2. You learn the basis to understand some of the hard things to start learning (i.e physics, mathematics etc.) which you might need to use later.

From business perspective, your skills is what makes you usefull right now. But company would like to predict if you will be usefull in the future. And a formal education gives them "insurance" that you are able to learn new things in a timely manner.

What I'm saying is, formal education is insurance for you and a company hiring you, and it opens new opportunities for you (like in these companies that require an education). It's up to you to decide if it's worth the effort.

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ghost profile image
Ghost • Edited on

I loved university.

I don't miss the intense status-anxiety, especially among post-grads, where there were some seriously bitchy jealousy dynamics ("he's lecturing?!? But he's only got a master's..." or "first year students are always so lazy" etc).

And plenty of personalities who took refuge in academia because they lacked the empathy or EQ to get jobs in industry, to be honest.

However, I found it a joy to sit in lectures with real live professional computer scientists who I admired, to have morning tea in the lecturer's lounge (yeah they were cool and loved having bushy-tailed students wanting to pick their brains over things at break time, believe it or not). To browse the literature in the library (I actually read Turing's papers, or tried to).

We had a lecturer by the name of Prof. Tad Takaoka, who would challenge us with things like optimizing heapsort by 15%, or Dijkstra's, and we would lose perspective and go on this nutty chase. I remember doing an all-nighter then charging upstairs to his office at 9AM - TAD IS THIS IT? No, you missed this case.. heady stuff man, good buzz.

There was diversity too, way more than in industry.

It was super expensive and took part-time jobs to stay afloat and minimize debt (it was all on me), but it was a force-feeding of some heavy concepts I couldn't have taught myself. I'd do it again (maybe not at this age though haha).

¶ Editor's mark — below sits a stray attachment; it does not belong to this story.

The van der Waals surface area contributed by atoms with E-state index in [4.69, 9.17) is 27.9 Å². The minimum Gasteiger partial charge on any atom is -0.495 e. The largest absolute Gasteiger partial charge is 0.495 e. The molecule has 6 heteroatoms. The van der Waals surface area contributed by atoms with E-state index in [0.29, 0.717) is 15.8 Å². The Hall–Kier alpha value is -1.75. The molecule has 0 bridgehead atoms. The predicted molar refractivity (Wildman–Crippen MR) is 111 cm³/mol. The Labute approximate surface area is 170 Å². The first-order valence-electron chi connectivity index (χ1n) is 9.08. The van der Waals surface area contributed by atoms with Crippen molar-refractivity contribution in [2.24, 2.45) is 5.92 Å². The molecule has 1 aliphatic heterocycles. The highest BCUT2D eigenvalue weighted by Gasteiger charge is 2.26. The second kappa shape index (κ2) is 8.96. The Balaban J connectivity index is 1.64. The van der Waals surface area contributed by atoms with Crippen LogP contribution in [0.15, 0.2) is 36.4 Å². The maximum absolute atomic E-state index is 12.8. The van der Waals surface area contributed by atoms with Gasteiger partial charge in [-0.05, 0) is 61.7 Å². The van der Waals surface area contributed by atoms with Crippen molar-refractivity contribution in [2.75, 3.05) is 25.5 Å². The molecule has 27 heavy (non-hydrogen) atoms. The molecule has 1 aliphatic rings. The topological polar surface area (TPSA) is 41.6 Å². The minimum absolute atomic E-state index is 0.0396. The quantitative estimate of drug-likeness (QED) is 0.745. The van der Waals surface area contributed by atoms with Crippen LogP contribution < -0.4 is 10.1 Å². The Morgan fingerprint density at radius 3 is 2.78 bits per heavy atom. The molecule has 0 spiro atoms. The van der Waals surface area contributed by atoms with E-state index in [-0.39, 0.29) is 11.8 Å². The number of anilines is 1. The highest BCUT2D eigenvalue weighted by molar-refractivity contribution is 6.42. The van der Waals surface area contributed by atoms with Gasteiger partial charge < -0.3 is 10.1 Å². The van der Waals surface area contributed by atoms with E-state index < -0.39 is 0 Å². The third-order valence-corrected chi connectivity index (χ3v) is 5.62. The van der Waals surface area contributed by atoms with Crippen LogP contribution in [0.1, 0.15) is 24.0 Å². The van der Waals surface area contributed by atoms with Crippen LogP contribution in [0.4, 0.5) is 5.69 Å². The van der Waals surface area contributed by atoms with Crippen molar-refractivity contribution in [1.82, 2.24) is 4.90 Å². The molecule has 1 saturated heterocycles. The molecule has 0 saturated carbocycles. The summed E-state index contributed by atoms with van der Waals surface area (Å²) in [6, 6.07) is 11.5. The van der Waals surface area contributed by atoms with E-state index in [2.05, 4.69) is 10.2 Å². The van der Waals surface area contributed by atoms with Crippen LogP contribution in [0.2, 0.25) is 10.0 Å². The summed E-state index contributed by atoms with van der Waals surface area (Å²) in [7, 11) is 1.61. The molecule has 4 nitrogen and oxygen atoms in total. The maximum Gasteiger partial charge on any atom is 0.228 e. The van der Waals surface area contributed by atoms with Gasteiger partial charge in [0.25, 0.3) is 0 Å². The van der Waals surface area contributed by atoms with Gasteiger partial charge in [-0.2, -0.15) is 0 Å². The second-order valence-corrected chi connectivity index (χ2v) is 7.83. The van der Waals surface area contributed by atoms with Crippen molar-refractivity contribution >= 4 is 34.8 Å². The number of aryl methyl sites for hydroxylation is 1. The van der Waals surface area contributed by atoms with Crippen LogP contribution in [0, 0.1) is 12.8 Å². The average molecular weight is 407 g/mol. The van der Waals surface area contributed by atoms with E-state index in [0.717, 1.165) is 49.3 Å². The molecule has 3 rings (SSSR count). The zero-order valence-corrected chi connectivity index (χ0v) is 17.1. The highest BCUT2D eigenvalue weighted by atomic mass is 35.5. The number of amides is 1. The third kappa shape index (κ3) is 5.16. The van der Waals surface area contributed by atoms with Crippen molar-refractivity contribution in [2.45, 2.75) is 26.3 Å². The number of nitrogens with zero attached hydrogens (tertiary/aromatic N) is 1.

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cheetah100 profile image
Peter Harrison

Hi Christian,

I wrote 'Is a Four Year Degree Worth It' a few weeks ago which addresses this question.

dev.to/cheetah100/is-a-four-year-d...

The question of whether it is a waste of time and money depends on what you study. Some things require a four year degree, such as engineering. But software development in my view is not the same.

The main argument for a degree is that it proves you 'can think'. But does it? Actual code and geek credentials are far more valuable. If when you come to apply for a coding job you can point to real systems which you have developed, and show the source, you will have far better evidence of competence.

Of course large organisations with HR departments that are in principle incapable of evaluating such things might specify a degree. Their loss.

I'm not quite saying a degree has no value, only that it is not the golden path to riches that it once was, and there is a divergence in payoff between various majors. Don't make the call on what is easy because no path is easy.

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konstantinklima profile image
Konstantin Klima

I tried learning programming on my own after having a career crisis during my second year in hotel management school, before switching to the Faculty of Mathematics where I currently study CS. It's not that I couldn't learn to code by myself, but it was rather that I felt lost in the sea of information. I'm still lost when it comes to all the new tech, frameworks, etc. but at least I feel like I'm building a foundation upon which I can branch out.

This, I think, is the best thing about college - it gives you a starting point. It might not teach you the bleeding, cutting edge of tech. But it will give you an overview of the field, of the things that have been perfected waaay back in the 70s (or before, even). You'll understand char encoding, memory, P-NP, algorithms (and if you are lucky some math behind it all). And that can be invaluable and spare loads of pain afterwards I think.

Again, I'm not saying you can't get that and much more by yourself (and I won't even begin to compare the ROI and value of it because where I live school is virtually free), but I think that for a lot of people the guidance is very much worth it.